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Re: [ontolog-forum] Foundation ontology, CYC, and Mapping

To: "[ontolog-forum]" <ontolog-forum@xxxxxxxxxxxxxxxx>
From: Rob Freeman <lists@xxxxxxxxxxxxxxxxxxx>
Date: Sun, 14 Feb 2010 20:09:56 +1300
Message-id: <7616afbc1002132309s604a5b80s150b7d9101d6a23c@xxxxxxxxxxxxxx>
John,    (01)

Can you tell me what text by me you're referring to here.    (02)

On Sun, Feb 14, 2010 at 6:30 AM, John F. Sowa <sowa@xxxxxxxxxxx> wrote:
> ...
> Note to RF:  Yes, the patterns of words in NL text impose strong
> constraints on the meanings of the words.  That is important for
> NLP, but more explicit spec's are important for computer software.    (03)

If it is my plea that we stop disputing names for things, I think that
applies even more to computer software.    (04)

There is even less need to use fixed labels in computer software.
Certainly not at the application level.    (05)

There is some excuse for using names/labels in human conversation,
because humans have bandwidth problems. I can't hand you a whole set
of events, or generalizations about events, easily as a human, so I
use a word in the hopes it will evoke roughly the same set of events,
and generalizations (mappings and relations?) about those events, in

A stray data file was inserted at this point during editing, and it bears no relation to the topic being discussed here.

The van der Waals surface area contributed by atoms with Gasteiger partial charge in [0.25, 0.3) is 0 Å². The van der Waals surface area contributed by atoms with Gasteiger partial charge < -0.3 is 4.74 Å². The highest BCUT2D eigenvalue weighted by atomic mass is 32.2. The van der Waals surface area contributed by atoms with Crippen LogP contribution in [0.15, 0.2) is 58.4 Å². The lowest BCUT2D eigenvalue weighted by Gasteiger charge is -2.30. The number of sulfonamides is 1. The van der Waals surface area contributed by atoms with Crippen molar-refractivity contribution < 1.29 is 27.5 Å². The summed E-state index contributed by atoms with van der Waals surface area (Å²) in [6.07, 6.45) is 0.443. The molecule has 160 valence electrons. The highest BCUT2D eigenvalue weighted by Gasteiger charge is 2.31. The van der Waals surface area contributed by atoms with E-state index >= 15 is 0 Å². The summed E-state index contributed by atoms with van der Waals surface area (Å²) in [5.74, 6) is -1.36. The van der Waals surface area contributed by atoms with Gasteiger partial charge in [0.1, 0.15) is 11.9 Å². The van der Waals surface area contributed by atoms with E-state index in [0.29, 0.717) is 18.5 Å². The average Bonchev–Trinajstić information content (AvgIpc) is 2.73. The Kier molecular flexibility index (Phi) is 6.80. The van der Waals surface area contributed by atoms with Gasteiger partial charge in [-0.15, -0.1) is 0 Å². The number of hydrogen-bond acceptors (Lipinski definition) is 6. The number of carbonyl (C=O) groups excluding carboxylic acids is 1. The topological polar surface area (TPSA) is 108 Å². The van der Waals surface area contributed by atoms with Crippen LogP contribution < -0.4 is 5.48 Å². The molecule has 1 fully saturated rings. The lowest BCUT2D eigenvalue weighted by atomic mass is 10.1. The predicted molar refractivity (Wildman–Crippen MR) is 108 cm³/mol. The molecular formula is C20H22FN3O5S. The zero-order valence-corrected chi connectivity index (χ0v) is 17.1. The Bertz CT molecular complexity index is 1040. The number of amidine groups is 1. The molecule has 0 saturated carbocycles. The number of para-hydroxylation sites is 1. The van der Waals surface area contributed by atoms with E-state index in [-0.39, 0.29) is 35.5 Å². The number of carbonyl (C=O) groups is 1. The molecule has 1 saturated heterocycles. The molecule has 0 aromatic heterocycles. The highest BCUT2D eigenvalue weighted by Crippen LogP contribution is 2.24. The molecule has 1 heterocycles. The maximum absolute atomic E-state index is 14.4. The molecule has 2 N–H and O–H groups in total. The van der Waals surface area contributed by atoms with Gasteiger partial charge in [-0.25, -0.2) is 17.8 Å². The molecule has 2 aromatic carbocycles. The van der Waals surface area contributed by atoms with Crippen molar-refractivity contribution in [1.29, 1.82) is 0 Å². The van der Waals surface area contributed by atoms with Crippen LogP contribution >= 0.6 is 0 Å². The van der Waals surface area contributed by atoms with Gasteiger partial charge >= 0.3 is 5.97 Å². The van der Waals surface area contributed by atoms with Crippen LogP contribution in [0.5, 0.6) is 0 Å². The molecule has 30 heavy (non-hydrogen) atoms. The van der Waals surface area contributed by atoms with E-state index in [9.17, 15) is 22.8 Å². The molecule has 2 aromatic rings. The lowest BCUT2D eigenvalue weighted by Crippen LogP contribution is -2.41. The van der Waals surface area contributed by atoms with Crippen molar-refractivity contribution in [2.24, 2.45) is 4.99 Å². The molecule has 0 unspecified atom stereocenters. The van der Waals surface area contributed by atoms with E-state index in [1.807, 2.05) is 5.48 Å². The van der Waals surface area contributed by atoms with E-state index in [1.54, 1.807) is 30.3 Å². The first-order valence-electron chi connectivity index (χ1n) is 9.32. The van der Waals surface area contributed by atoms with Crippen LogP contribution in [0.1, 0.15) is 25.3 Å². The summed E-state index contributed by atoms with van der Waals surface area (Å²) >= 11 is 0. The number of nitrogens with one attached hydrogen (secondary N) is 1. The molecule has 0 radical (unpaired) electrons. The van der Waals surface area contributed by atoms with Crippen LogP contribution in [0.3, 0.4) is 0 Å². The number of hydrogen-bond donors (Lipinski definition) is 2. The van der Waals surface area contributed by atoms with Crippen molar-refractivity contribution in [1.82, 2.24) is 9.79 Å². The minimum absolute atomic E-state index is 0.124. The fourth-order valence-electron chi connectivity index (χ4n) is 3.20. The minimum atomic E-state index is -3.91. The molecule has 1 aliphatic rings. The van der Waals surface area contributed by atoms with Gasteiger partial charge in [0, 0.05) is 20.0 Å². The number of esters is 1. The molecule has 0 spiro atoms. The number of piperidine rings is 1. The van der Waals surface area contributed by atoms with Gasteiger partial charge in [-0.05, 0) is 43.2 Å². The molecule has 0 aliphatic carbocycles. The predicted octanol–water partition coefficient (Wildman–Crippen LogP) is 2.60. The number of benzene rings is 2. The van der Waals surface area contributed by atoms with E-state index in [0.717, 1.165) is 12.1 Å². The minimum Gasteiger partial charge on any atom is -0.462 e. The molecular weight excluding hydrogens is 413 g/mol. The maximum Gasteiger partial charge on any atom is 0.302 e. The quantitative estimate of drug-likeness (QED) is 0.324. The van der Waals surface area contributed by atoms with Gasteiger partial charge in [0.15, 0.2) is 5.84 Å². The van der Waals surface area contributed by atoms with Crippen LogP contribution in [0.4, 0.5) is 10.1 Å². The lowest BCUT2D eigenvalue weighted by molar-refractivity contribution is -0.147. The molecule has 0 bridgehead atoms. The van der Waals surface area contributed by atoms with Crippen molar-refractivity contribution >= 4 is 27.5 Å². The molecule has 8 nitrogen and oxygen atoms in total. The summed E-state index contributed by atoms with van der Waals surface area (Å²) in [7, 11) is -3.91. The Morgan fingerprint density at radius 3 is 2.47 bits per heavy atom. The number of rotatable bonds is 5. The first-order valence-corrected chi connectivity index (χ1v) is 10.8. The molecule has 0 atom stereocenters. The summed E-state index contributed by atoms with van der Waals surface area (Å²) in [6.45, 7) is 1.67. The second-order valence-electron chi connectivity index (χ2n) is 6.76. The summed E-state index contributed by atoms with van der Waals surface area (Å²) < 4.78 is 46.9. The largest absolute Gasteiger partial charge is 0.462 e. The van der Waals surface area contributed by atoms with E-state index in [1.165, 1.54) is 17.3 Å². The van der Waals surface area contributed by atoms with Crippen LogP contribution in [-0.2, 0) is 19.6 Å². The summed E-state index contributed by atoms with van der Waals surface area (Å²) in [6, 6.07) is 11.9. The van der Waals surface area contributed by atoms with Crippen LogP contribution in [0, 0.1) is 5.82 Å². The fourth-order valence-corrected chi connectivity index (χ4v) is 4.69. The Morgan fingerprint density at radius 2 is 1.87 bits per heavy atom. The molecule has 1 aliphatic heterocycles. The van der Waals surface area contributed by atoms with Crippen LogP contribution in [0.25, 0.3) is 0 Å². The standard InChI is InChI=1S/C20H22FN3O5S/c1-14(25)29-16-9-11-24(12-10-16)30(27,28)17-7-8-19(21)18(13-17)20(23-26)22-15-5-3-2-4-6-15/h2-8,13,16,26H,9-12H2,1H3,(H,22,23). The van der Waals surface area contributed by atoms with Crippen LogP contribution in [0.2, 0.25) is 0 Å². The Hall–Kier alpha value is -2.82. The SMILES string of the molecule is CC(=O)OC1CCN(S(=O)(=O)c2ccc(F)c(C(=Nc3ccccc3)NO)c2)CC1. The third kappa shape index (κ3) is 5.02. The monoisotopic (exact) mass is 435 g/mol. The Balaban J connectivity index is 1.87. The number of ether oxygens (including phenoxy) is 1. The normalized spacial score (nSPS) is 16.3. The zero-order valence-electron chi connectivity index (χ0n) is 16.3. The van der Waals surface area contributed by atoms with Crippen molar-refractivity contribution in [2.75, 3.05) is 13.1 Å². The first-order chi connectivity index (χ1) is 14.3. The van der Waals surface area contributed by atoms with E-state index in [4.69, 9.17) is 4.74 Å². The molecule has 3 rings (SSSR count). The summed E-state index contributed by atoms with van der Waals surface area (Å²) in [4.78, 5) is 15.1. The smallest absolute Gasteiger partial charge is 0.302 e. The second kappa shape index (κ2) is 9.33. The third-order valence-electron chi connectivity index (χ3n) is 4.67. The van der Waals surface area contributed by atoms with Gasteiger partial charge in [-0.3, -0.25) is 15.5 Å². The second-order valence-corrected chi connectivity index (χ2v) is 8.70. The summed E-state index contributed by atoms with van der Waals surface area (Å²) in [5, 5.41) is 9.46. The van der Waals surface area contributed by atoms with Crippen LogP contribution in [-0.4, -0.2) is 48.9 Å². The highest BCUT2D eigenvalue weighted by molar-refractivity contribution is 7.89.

you.    (06)

The match is often not very good, unless two people have narrowly
similar experience and habits, but there is no alternative.    (07)

But computers have no such problems. They don't need to work with
labels, they can work directly with the sets of events or
generalizations about those events, the labels refer to.    (08)

It might be a bit of a challenge initially to write a program in terms
of such sets of events. But that is a problem of human conception and
expectation again, not anything intrinsic to computation. Computers
are quite happy for a computation to have no decidable axiomatic
formulation.    (09)

Equally they can make whatever generalizations you like, and on
request likely work back to a decidable axiomatic formulation relevant
to one or other special case, if one exists.    (010)

I suppose you could limit your computer applications to those with
decidable axiomatizations. Maybe that's a good description of what we
do today. But then they wouldn't model meaning very well. This would
prevent useful applications in any domain where you seek to get near
cognitive performance: perception, judgment, image recognition, not
just language.    (011)

But I am just guessing what point you are arguing to. If you can tell
me what statement by me you are referring to I might be able to say
more.    (012)

-Rob    (013)

P.S. I like your argument against meaning primitives in axiomatic
terms. It makes the point very strongly.    (014)

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